What We're Watching: Europe's migrant crisis, Bibi's win, and Russians standing their ground
A fresh humanitarian crisis on Europe's doorstep: A dramatic surge of migrants has arrived on Greek shores in recent days, after Turkey abandoned a 2016 deal with the EU under which it has housed some 3.7 million Syrian refugees in exchange for billions of euros in aid. Ankara took this step after a dangerous flare up last week in Syria, where Turkish troops are trying to halt a Syrian assault on Idlib province that's driving more refugees across the Turkish border. Some 10,000 migrants have since tried to breach the Greek border in recent days, leading Greek police to use tear gas and other riot control methods. One child died after a makeshift boat capsized off the Greek island of Lesbos, a main destination for migrants. Meanwhile, Greece's prime minister announced Tuesday that all asylum applications would be frozen while Athens deals with the emergency. Brussels has pledged emergency aid.
Netanyahu wins, but how big? With about 90 percent of votes in from Israel's parliamentary election, its third in less than a year, incumbent Prime Minister Benjamin Netanyahu's Likud party came out victorious, winning four more seats than its rival Blue and White party. At the time of this writing, Netanyahu is still two seats short of a 61-seat parliamentary majority. If Netanyahu, who is set to face a corruption trial on March 17, gets to 61 seats by merging with his allies on the right, he could seek parliamentary immunity from graft charges. But if the tally is a 60-60 split with the opposition, Netanyahu might need to entertain some sort of unity government with Blue and White party leader Benny Gantz. While much will be determined in the days ahead, one thing is clear: Netanyahu has won an election that was essentially a referendum on whether his legal troubles ought to disqualify him from leadership.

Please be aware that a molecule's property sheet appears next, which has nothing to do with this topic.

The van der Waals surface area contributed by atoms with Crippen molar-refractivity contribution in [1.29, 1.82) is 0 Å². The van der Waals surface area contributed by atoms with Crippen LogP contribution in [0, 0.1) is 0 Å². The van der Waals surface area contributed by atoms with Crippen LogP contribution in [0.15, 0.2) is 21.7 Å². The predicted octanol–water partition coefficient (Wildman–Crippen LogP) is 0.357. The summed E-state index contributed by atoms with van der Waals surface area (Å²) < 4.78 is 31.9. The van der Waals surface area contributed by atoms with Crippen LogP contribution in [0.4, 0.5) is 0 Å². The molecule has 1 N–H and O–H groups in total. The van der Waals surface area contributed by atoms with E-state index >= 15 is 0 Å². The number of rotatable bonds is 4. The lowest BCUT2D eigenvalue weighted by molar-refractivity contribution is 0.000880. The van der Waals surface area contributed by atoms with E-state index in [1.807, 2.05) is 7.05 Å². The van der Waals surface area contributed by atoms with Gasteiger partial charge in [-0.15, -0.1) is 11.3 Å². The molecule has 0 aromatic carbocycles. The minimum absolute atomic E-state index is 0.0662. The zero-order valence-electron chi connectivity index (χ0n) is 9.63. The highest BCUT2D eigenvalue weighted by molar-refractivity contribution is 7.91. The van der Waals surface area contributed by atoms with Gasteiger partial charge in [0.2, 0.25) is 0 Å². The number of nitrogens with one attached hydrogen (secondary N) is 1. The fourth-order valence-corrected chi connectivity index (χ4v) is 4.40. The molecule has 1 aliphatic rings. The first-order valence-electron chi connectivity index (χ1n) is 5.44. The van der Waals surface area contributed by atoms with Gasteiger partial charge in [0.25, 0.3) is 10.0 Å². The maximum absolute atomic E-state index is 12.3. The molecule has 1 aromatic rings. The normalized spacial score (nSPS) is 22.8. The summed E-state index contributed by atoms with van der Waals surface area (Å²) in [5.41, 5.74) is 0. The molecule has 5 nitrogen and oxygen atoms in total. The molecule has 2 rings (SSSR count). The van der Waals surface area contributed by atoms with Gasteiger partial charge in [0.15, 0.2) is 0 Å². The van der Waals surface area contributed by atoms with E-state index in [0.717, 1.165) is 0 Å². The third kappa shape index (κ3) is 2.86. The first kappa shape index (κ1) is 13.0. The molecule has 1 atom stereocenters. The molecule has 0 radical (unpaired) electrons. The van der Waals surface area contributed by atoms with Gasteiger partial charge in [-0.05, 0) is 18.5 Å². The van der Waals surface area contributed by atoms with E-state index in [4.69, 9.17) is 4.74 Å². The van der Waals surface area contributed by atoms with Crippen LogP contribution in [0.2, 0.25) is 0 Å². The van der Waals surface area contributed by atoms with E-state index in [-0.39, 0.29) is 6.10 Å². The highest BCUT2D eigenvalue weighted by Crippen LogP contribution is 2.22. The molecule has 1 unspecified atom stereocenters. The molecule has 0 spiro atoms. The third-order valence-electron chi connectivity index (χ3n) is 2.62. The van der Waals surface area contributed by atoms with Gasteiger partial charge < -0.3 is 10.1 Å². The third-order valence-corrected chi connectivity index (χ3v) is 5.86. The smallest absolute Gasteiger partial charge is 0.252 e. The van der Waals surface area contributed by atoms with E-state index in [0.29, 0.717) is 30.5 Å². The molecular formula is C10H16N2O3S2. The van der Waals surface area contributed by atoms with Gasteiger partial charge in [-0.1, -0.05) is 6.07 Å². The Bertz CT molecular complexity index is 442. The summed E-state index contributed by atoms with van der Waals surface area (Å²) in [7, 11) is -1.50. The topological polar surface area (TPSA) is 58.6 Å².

Putin isn't giving up any ground, literally: Russian President Vladimir Putin has submitted a flurry of proposed constitutional amendments, including measures that would effectively ban same sex marriage, criminalize blasphemy, and prevent Russia from giving any part of its territory to a foreign power. That last measure will directly affect two major territorial disputes: one with Japan over the fate of islands occupied by Soviet forces during World War Two, and another with Ukraine over the fate of Crimea, which Moscow has politically and economically integrated into Russia since illegally annexing the peninsula in 2014. It seems that even for the country with the largest land territory on earth, every hectare counts.